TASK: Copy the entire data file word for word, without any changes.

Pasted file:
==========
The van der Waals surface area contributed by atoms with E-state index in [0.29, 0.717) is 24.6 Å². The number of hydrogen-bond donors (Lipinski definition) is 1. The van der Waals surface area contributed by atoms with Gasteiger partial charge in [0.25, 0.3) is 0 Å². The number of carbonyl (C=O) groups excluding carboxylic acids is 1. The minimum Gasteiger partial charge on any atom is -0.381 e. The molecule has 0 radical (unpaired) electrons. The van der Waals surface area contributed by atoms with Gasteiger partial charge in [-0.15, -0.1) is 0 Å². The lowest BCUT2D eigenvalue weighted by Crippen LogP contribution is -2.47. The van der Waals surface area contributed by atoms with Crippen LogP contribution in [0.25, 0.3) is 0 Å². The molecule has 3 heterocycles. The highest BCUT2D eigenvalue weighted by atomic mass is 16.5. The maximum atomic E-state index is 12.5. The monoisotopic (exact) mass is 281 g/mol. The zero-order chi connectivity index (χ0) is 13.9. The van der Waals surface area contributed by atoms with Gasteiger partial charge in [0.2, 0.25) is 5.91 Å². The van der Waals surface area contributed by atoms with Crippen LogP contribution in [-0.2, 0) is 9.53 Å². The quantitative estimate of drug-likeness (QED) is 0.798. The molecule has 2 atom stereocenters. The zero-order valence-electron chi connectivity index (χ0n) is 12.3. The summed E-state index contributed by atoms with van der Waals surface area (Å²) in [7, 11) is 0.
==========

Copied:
The van der Waals surface area contributed by atoms with E-state index in [0.29, 0.717) is 24.6 Å². The number of hydrogen-bond donors (Lipinski definition) is 1. The van der Waals surface area contributed by atoms with Gasteiger partial charge in [0.25, 0.3) is 0 Å². The number of carbonyl (C=O) groups excluding carboxylic acids is 1. The minimum Gasteiger partial charge on any atom is -0.381 e. The molecule has 0 radical (unpaired) electrons. The van der Waals surface area contributed by atoms with Gasteiger partial charge in [-0.15, -0.1) is 0 Å². The lowest BCUT2D eigenvalue weighted by Crippen LogP contribution is -2.47. The van der Waals surface area contributed by atoms with Crippen LogP contribution in [0.25, 0.3) is 0 Å². The molecule has 3 heterocycles. The highest BCUT2D eigenvalue weighted by atomic mass is 16.5. The maximum atomic E-state index is 12.5. The monoisotopic (exact) mass is 281 g/mol. The zero-order chi connectivity index (χ0) is 13.9. The van der Waals surface area contributed by atoms with Gasteiger partial charge in [0.2, 0.25) is 5.91 Å². The van der Waals surface area contributed by atoms with Crippen LogP contribution in [-0.2, 0) is 9.53 Å². The quantitative estimate of drug-likeness (QED) is 0.798. The molecule has 2 atom stereocenters. The zero-order valence-electron chi connectivity index (χ0n) is 12.3. The summed E-state index contributed by atoms with van der Waals surface area (Å²) in [7, 11) is 0.